In the first week of the NHL season, fire-powered offenses have been on full display. We’ve seen crooked box scores across the league ranging from 7-0, 7-6, 7-4, 8-6 and 7-6. For those who love goals, this season has been absolutely fire. For those who love defense, not so much. One team who perfectly embodies the all-offense, no-defense mentality is the Toronto Maple Leafs.

Going into the new season, it was pretty clear Toronto had one of the most talented offenses in the league. With a murderers’ row of young, dynamic offensive players like Auston Matthews, Mitch Marner and William Nylander mixed with big free agent signings John Tavares and Patrick Marleau, the Maple Leafs’ offense is, frankly, incredible.

So, it comes as little surprise that Toronto is tied atop the Eastern Conference with 13 goals in just three games. That’s without 20-goal scorer Nylander, who’s sitting out due to contract negotiations. Matthews has five goals and Tavares has four. Toronto could (and maybe should) score the most goals in the league and look damn great doing so.

But, problems still remain for the Maple Leafs to take the next step into contention, starting with the team’s dreadful defense.

It’s hard to judge a team after just three games, but it’s becoming apparent that Toronto’s defense might hold the team back. They’ve allowed 13 goals (the second most in the East) and while that’s not all on the backend, Leafs defenders seem overmatched at times.

The defense was always going to be a weakness for Toronto as the team is unquestionably top-heavy, but defenders such as Nikita Zaitsev and Ron Hainsey are hard to watch against opposing team’s top lines. Free agent signee Igor Ozhiganov has looked entirely overmatched.

Morgan Reilly is probably the most consistent defender on the team. Jake Gardiner does a lot right, even if he is prone to boneheaded, costly mistakes. Travis Dermott has also been solid. But, the Leafs need to reconfigure their d-core or add to it. At this rate, the Leafs’ defense may hold back a Stanley Cup team. It’s a talent issue. Again, it’s early, but we know what to expect from these players at this point.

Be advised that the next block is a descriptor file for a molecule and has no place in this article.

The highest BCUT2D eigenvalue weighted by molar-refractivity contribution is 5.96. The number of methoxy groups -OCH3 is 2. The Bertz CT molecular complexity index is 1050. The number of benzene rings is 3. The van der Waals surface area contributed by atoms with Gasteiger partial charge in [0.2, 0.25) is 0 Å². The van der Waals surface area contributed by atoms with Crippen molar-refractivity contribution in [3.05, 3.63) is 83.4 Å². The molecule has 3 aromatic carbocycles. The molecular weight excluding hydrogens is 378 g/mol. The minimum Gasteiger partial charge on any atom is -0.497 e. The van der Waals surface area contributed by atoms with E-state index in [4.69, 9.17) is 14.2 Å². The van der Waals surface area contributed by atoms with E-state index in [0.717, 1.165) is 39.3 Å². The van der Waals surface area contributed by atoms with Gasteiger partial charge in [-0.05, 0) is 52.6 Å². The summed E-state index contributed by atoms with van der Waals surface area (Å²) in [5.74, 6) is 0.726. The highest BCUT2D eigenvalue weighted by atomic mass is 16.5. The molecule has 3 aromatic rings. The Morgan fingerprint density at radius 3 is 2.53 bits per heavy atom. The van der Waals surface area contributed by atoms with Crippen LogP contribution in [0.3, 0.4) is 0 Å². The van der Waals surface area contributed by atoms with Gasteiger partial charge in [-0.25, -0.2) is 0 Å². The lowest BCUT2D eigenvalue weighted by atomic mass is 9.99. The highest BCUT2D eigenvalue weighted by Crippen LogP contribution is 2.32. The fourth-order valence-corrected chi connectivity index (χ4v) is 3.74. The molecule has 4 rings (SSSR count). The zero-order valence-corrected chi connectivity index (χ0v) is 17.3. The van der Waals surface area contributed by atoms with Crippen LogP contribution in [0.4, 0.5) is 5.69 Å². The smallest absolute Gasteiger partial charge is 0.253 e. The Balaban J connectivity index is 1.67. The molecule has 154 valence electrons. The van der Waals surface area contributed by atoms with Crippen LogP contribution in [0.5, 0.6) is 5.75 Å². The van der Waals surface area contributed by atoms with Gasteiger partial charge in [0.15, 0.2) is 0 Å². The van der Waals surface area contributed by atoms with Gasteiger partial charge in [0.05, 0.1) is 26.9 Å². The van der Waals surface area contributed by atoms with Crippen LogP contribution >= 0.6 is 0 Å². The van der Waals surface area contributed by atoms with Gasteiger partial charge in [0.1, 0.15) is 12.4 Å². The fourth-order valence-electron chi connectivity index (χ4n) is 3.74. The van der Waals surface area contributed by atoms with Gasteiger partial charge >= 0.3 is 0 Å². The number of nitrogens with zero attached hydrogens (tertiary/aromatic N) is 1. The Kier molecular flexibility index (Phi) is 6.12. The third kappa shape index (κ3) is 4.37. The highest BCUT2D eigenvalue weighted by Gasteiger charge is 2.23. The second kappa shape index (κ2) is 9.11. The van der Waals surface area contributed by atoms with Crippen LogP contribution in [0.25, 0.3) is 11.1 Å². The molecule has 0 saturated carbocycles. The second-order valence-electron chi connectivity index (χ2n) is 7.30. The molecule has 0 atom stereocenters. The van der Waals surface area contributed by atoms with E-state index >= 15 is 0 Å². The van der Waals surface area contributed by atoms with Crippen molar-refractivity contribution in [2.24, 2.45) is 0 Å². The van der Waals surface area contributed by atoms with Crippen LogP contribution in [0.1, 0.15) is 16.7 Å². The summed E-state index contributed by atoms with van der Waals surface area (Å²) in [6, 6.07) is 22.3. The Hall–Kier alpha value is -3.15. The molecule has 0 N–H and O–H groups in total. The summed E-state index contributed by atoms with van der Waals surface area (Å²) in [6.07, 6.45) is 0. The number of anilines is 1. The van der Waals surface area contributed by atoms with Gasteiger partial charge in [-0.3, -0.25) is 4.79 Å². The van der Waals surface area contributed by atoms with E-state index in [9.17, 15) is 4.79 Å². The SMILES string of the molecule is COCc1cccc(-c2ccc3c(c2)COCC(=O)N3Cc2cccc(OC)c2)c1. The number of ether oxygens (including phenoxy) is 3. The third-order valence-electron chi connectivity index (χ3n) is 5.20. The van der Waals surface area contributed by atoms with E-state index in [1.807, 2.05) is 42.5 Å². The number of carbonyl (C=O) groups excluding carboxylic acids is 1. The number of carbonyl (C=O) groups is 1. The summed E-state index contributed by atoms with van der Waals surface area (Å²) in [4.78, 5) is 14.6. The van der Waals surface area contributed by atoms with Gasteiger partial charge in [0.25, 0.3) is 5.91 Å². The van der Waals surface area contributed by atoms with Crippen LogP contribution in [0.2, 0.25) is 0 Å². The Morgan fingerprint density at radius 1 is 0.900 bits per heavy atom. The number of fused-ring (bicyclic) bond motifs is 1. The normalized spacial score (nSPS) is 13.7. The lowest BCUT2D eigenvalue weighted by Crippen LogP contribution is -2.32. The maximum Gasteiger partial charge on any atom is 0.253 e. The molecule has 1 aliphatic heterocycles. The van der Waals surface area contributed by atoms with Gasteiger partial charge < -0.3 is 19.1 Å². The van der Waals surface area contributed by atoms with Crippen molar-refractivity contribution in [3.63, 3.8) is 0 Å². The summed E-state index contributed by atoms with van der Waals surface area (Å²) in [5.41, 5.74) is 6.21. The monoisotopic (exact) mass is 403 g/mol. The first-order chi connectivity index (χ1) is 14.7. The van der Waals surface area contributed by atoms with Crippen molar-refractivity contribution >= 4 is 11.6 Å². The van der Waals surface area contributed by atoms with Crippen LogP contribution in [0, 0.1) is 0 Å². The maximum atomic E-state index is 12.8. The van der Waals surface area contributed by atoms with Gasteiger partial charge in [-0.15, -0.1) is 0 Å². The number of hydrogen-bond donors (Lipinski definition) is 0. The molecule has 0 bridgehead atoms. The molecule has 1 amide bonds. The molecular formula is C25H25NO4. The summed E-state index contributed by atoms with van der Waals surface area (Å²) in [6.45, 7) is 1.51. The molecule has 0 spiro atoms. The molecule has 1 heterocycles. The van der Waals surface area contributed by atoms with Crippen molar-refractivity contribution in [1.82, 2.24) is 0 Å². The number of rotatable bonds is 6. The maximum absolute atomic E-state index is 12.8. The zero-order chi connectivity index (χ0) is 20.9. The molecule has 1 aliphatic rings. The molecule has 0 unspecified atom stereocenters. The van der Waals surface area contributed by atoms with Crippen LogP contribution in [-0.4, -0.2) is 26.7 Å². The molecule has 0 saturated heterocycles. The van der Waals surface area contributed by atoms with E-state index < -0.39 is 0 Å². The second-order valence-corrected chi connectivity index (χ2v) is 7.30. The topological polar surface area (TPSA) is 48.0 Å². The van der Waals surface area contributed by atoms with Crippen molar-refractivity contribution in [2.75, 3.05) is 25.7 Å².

On the flip side, It’s hard to blame Leafs goaltenders for allowing so many goals. But, the Leafs might have trouble behind starter Frederik Andersen. GM Kyle Dubas opted to waive the surprisingly steady Curtis McElhinney and allow Garret Sparks to take over behind the starter. The move made sense, as the Leafs wanted to see what they had in Sparks, a drafted and developed goalie with an abundance of success in the minors. Sparks’ first start in Chicago was brutal. He allowed six goals despite picking up the win.

It’s one game, I know. However, Sparks had a brutal training camp, hasn’t had any NHL success prior and looked incredibly shaky giving up goals at inopportune times. Bad defense and bad goaltending is a frightening combo. Andersen might need to start 70 games.

With all that said, the Leafs shouldn’t be in panic mode. The offense is that good. There’a good chance they’re going to win a lot of 7-6 games. The defense is bad and the goaltending behind Andersen isn’t looking promising. But, Matthews, Tavares, Nylander and Mitch Marner outweigh any of those potential worries. Adding to the D and bringing in a vet backup would simmer down concerns. It might not always be easy to watch the Maple Leafs, but it will surely be an entertaining up-and-down thrill ride. The first three games of the season proved that.

About Liam McGuire

Social +Staff writer for The Comeback & Awful Announcing.